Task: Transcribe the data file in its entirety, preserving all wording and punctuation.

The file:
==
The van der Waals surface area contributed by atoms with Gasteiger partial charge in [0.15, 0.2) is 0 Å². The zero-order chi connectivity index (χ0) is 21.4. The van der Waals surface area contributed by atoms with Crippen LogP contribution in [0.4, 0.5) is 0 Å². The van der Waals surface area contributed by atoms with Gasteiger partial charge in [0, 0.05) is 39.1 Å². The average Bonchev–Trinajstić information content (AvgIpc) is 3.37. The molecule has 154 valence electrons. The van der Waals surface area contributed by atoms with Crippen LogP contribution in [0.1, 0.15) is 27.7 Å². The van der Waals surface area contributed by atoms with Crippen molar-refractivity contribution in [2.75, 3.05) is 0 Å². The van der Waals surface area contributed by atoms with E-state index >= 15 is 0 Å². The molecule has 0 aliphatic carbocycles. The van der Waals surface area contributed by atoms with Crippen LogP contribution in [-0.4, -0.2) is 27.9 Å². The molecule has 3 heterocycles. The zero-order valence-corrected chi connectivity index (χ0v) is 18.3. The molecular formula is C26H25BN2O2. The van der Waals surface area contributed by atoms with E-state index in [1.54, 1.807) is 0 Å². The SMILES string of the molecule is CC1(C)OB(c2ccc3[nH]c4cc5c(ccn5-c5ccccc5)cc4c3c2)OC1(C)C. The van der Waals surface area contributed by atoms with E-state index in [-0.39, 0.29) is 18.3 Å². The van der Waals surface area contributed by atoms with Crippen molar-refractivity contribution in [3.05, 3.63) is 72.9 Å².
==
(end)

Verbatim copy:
The van der Waals surface area contributed by atoms with Gasteiger partial charge in [0.15, 0.2) is 0 Å². The zero-order chi connectivity index (χ0) is 21.4. The van der Waals surface area contributed by atoms with Crippen LogP contribution in [0.4, 0.5) is 0 Å². The van der Waals surface area contributed by atoms with Gasteiger partial charge in [0, 0.05) is 39.1 Å². The average Bonchev–Trinajstić information content (AvgIpc) is 3.37. The molecule has 154 valence electrons. The van der Waals surface area contributed by atoms with Crippen LogP contribution in [0.1, 0.15) is 27.7 Å². The van der Waals surface area contributed by atoms with Crippen molar-refractivity contribution in [2.75, 3.05) is 0 Å². The van der Waals surface area contributed by atoms with E-state index >= 15 is 0 Å². The molecule has 0 aliphatic carbocycles. The van der Waals surface area contributed by atoms with Crippen LogP contribution in [-0.4, -0.2) is 27.9 Å². The molecule has 3 heterocycles. The zero-order valence-corrected chi connectivity index (χ0v) is 18.3. The molecular formula is C26H25BN2O2. The van der Waals surface area contributed by atoms with E-state index in [1.54, 1.807) is 0 Å². The SMILES string of the molecule is CC1(C)OB(c2ccc3[nH]c4cc5c(ccn5-c5ccccc5)cc4c3c2)OC1(C)C. The van der Waals surface area contributed by atoms with E-state index in [-0.39, 0.29) is 18.3 Å². The van der Waals surface area contributed by atoms with Crippen molar-refractivity contribution in [3.05, 3.63) is 72.9 Å².